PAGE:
By: Judy Bobrow
My mother often quoted a philosophy she called the Law of Compensation. It was her way of rationalizing what we saw as the negatives in life by turning them into positives - and sometimes it drove me crazy. But I’m trying to employ that philosophy today, as I recover from recent back surgery. Suddenly, I am transformed from a busy, physically active person, into someone who needs to walk slowly and constantly monitor every movement. My new normal is: Don’t Bend! Don’t Lift! Don’t Reach! Walk Carefully! So, I’m looking for the positives, and here’s what’s been revealed.
Slowing down can be good! Imagine that!! The whole process has made me appreciate time in a new way. Instead of keeping one eye on the clock to make sure I get to the next activity on time, I am reading whole books in one sitting and writing with a much clearer mind. Most important I have time to think about the things that require the luxury of time for pondering and appreciating the small things – like watching the birds at my feeders and the slow rising of the sun in the early morning when I can’t sleep.
I certainly don’t want to go through surgery again any time soon – back or otherwise – but there is an important lesson for me in my mother’s Law of Compensation. It is possible to turn negatives into positives if I just allow myself the time. And perhaps the biggest positive is that lengthening my time now is good training for the future, older me.
Thanks Mom! JB
I’ve been hearing that publishers don’t like prefaces to novels. They say those are just a note to the author, not the reader. But I’ve lately read a couple of novels that were published with a preface. So I asked myself, why? The Kitchen House opens with a preface in which we see a woman hanging from a tree. The novel then tells us how that came about. That preface does a little work in giving the reader a sort of mystery: who, why, etc? Rules of Civility (Amor Towles, Penguin, 2012) is a far better novel that opens with a preface. I’m looking at it carefully to see why.
It opens with a date: October 4, 1966. So it does that little task, and we meet the narrator, an upper middle class Manhattan editor and her husband. Then we’re told that the scene is the opening of an exhibit at the Museum of Modern Art, the opening of a show called,Many Are Called, “portraits” the narrator says, taken by Walker Evans, taken surreptitiously on the subway in New York City, during the depression years. Evans had a camera up his sleeve, and took pictures of the people sitting directly opposite him on the subway, without their ever knowing they were being photographed. (If you have time, stop here and think about the epigraph, a quotation from Matthew 22:8 to 14, where Christ does some parable ending with “many are called, but few are chosen.” So far I haven’t figured that out, so I asked my local library to get the Evans book, Many Are Called. Still haven’t figured it out. The epilogue of the novel is titled “few are chosen.”)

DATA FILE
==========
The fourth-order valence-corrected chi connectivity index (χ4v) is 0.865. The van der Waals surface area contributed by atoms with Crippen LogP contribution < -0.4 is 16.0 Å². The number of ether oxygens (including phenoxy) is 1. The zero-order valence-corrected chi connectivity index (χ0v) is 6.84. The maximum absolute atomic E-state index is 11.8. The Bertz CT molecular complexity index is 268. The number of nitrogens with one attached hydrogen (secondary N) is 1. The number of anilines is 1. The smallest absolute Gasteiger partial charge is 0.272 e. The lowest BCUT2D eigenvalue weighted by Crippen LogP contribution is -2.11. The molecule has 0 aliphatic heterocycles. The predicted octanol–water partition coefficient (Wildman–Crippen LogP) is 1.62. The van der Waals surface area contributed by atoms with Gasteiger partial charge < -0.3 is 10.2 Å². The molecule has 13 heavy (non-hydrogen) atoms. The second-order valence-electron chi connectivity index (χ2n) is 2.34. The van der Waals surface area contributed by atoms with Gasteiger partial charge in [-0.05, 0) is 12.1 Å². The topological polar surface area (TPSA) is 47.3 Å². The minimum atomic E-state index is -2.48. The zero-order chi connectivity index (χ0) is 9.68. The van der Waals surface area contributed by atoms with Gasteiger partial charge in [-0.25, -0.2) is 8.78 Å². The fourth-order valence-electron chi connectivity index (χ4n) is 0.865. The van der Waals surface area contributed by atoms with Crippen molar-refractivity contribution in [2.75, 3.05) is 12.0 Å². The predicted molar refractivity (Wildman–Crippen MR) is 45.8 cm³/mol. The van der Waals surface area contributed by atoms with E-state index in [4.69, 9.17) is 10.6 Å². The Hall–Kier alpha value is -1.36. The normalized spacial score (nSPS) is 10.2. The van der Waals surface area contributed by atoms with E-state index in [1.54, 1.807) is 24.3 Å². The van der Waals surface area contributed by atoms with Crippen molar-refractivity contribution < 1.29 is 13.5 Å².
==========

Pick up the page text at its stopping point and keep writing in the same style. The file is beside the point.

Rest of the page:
The preface goes on to a little discussion of the nature of society these days, that is, 1966: too much drinking, for one thing. But it focuses on the role of the US in the world now that World War II has decimated our competition and the Russians don’t seem to be much of a threat. Then the preface narrows down to Manhattan and to the exhibit of photographs taken back in the thirties. Depression and flappers.
And the narrator begins her personal history, her own life during the depression. She imagines that the exhibit might be quite a revelation for the younger people there, but for her it brings up old ghosts, and one old ghost in particular: there are two portraits of a man one surmises was once a romantic attachment. The first they see shows him “ill shaven in a threadbare coat” underweight, but bright eyed and addressing the world. Vibrant and naive. The second one they see shows the same man well dressed, filled out, handsome, sure of himself. Perhaps a little world-weary. But. The second picture they see is actually the younger version of the man. This is not about a young man finding himself. It’s about a man losing himself. Or is it? The novel will be not about the rise, but rather about the fall, of Tinker Grey. Or not.
The narrator alludes to Eliot’s “The Love Song of J. Alfred Prufrock,” which you may remember is a poem about the moral bankruptcy of Edwardian England: “time enough to murder and create—or at least, to have warranted the dropping of a question on your plate.” In the context the question appears to be the question of what has happened in her past. And the question on her plate is the question of what happened then, not just the events, but what did they mean?
And the allusion suggests at least some moral decay as a theme for the novel. I note that near the end of the novel the narrator again alludes to Prufrock, “There will be time for a hundred indecisions, for a hundred visions and revisions.” The novel is bookended with Prufrock. (“And in the room the women come and go, talking of Michelangelo” ---the poem, like this preface, is set in a high society art gallery.) And the structure of the novel is rather well described there: a hundred visions and revisions. This is not a novel with a strong plot, where the protagonist confronts an evil and vanquishes that evil in the final scene. What it does is give us the narrator’s vision of each character, and then at least one revision, in some cases several revisions, none of them really conclusive. Ultimately they are visions and revisions of society in New York City. Think The Great Gatsby, and also, Edith Wharton (House of Mirth, specifically).
And the theme of the portraits is carried out through the book, with some of Evans’ portraits introducing sections, as if the novel, too, is an exhibition of a series of portraits.
The cultural density of the novel is impressive. And the writing is masterly. Like so many other writers today, Towles manages at least one simile, usually rather epigrammatic, per page. They are extended similes that account for much of the texture of the prose, and often for the cultural density that causes me to hear so much more per line. There are whole metaphoric paragraphs where the energy is concentrated like a black hole: but these emit a lazer light.
So. What does this preface do? It sets up a world context for the novel, and a social context, takes us into the depression through the eyes of a celebrated, photographer, who actually lived outside the novel, and lets us know that the novel will be very literary, by which I mean it locates itself in the literary world, takes up the questions our best literature explores, and then finally narrows down to the business of what happened to one particular man during the thirties, as seen from the point of view of one specific woman.